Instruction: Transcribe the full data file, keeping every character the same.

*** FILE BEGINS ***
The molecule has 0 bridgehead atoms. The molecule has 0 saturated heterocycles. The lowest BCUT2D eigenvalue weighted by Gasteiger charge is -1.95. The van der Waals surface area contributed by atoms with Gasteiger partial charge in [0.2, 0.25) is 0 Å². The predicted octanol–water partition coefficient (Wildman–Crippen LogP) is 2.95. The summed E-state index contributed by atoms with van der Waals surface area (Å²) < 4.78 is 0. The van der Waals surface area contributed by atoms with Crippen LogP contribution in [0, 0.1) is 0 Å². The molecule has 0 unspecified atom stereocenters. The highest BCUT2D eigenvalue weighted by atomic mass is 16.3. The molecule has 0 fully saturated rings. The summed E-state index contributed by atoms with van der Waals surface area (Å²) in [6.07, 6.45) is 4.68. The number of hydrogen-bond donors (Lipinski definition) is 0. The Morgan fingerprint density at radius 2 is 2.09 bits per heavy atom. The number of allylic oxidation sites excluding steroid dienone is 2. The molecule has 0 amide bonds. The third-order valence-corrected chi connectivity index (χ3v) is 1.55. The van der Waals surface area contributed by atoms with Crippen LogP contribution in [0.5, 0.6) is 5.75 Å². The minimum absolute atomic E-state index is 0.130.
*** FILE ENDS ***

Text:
The molecule has 0 bridgehead atoms. The molecule has 0 saturated heterocycles. The lowest BCUT2D eigenvalue weighted by Gasteiger charge is -1.95. The van der Waals surface area contributed by atoms with Gasteiger partial charge in [0.2, 0.25) is 0 Å². The predicted octanol–water partition coefficient (Wildman–Crippen LogP) is 2.95. The summed E-state index contributed by atoms with van der Waals surface area (Å²) < 4.78 is 0. The van der Waals surface area contributed by atoms with Crippen LogP contribution in [0, 0.1) is 0 Å². The molecule has 0 unspecified atom stereocenters. The highest BCUT2D eigenvalue weighted by atomic mass is 16.3. The molecule has 0 fully saturated rings. The summed E-state index contributed by atoms with van der Waals surface area (Å²) in [6.07, 6.45) is 4.68. The number of hydrogen-bond donors (Lipinski definition) is 0. The Morgan fingerprint density at radius 2 is 2.09 bits per heavy atom. The number of allylic oxidation sites excluding steroid dienone is 2. The molecule has 0 amide bonds. The third-order valence-corrected chi connectivity index (χ3v) is 1.55. The van der Waals surface area contributed by atoms with Crippen LogP contribution in [0.5, 0.6) is 5.75 Å². The minimum absolute atomic E-state index is 0.130.